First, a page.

Molecular and process simulation of CO2 adsorption on Hydrotalcites as solid adsorbents

The high concentration of greenhouse gases (GHG) in the atmosphere leads to severe Climate Change and interlinked consequences, such as the rise of sea level, an increase in the average global temperature, reductions in dry-season rainfall in several regions, droughts and severe dust storms. The GHG emissions are mainly generated because the demand for services and goods as the living standards and global population augment. We must find ways that allow us to reduce the emissions and, at the same time, keep up with the demand for products and services.

Carbon Capture, Utilisation and Storage (CCUS) technologies are potential solutions for reducing CO2 emissions, the most significant. The project will focus on the post-combustion capture of CO2 of industrial flue gases using hydrotalcite (HT) as adsorbent. HT is a solid material, in contrast with mono-ethanolamine (MEA), a solvent currently used. It is expected that HT will be suitable for CO2 capture at high pressure and high temperature, an advantage over MEA. Using experimental information from partner Universities, a model will be developed and validated.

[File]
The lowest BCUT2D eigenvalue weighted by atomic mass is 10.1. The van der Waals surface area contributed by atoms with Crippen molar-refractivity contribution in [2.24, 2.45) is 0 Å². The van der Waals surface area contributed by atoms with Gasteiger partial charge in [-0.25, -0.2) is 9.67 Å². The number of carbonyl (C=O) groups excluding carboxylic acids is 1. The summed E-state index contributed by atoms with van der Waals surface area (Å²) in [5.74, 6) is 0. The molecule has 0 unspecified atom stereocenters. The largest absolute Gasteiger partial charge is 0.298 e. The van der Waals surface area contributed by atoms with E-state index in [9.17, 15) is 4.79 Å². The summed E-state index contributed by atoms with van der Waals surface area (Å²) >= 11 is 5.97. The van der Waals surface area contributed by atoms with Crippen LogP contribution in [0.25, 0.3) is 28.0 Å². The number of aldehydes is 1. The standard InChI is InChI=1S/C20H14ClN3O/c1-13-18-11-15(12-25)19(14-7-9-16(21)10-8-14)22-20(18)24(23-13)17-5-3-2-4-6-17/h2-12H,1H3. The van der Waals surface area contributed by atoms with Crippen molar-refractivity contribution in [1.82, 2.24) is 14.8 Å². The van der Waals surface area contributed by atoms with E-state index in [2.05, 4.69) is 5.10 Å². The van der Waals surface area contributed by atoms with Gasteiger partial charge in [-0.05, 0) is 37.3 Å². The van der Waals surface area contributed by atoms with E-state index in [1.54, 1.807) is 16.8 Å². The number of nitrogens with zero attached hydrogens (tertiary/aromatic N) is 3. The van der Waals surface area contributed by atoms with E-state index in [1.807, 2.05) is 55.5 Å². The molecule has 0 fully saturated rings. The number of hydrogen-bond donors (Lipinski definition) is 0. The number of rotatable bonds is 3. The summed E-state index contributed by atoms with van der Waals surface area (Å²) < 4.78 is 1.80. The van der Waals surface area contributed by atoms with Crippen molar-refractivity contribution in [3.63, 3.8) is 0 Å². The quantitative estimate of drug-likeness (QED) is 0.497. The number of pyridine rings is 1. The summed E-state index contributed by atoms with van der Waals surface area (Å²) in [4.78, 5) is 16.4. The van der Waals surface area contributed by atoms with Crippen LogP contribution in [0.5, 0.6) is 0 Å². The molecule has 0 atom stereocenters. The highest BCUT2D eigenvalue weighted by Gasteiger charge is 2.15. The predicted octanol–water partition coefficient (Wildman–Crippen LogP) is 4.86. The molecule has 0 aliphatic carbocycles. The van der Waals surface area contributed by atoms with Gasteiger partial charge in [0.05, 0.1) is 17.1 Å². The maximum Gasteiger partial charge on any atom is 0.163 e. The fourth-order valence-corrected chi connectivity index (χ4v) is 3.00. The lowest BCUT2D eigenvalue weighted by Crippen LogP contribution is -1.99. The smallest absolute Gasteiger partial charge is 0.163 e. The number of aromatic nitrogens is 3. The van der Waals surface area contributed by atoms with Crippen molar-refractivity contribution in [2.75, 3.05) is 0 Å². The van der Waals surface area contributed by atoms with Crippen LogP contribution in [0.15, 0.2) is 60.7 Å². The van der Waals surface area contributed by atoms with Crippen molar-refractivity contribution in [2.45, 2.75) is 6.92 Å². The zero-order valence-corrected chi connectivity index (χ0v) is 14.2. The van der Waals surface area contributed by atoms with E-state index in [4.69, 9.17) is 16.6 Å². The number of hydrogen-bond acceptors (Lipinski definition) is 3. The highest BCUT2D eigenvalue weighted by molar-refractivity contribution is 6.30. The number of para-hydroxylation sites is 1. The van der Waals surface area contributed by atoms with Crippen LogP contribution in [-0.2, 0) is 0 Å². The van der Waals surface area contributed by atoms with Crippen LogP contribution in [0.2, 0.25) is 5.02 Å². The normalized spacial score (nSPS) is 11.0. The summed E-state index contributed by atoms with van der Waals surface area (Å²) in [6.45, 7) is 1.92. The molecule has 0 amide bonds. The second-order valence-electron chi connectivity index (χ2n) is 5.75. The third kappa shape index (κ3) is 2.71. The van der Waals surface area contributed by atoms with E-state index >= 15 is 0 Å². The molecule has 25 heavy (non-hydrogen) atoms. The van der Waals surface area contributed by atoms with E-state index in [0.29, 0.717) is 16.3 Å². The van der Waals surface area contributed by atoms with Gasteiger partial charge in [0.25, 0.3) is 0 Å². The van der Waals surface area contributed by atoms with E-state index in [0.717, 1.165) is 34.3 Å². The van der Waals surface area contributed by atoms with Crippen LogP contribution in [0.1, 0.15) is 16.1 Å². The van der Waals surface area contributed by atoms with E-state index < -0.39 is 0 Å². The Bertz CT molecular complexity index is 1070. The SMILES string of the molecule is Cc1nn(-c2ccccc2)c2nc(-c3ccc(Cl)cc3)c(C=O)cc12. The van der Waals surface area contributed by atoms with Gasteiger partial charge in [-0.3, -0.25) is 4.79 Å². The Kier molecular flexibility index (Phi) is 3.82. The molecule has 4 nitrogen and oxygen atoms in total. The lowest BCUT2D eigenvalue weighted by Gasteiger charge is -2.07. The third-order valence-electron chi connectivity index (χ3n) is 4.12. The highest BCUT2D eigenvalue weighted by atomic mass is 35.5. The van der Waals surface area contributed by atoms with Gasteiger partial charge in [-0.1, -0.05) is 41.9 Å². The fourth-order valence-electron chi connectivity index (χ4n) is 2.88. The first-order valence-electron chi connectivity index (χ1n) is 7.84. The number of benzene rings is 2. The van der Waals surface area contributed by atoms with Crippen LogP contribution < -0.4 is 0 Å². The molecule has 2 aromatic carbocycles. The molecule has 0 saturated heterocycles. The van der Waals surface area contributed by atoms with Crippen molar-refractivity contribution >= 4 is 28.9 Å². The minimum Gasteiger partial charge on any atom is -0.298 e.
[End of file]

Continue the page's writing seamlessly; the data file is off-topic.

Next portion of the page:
Later on, the model will be used as base for a technical and economical assessment of the process to determine its efficiency and feasibility.

Expertise: Process modelling, simulation and optimisation

Phebe Linette Bonilla Prado


Professor Meihong Wang

Department of Chemical and Biological Engineering